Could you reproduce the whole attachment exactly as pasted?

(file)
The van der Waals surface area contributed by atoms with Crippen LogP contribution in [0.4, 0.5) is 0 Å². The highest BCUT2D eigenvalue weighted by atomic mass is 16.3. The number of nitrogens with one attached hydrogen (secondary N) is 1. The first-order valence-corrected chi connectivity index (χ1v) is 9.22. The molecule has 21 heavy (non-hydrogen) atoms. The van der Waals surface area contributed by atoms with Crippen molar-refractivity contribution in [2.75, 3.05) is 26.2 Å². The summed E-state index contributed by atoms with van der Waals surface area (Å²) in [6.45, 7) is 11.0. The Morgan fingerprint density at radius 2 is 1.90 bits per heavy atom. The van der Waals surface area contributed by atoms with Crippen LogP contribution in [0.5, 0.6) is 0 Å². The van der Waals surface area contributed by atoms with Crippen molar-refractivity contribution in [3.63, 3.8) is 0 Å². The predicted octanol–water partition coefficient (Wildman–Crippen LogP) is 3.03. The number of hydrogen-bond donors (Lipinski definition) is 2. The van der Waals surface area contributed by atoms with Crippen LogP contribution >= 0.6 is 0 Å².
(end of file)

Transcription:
The van der Waals surface area contributed by atoms with Crippen LogP contribution in [0.4, 0.5) is 0 Å². The highest BCUT2D eigenvalue weighted by atomic mass is 16.3. The number of nitrogens with one attached hydrogen (secondary N) is 1. The first-order valence-corrected chi connectivity index (χ1v) is 9.22. The molecule has 21 heavy (non-hydrogen) atoms. The van der Waals surface area contributed by atoms with Crippen molar-refractivity contribution in [2.75, 3.05) is 26.2 Å². The summed E-state index contributed by atoms with van der Waals surface area (Å²) in [6.45, 7) is 11.0. The Morgan fingerprint density at radius 2 is 1.90 bits per heavy atom. The van der Waals surface area contributed by atoms with Crippen LogP contribution in [0.5, 0.6) is 0 Å². The van der Waals surface area contributed by atoms with Crippen molar-refractivity contribution in [3.63, 3.8) is 0 Å². The predicted octanol–water partition coefficient (Wildman–Crippen LogP) is 3.03. The number of hydrogen-bond donors (Lipinski definition) is 2. The van der Waals surface area contributed by atoms with Crippen LogP contribution >= 0.6 is 0 Å².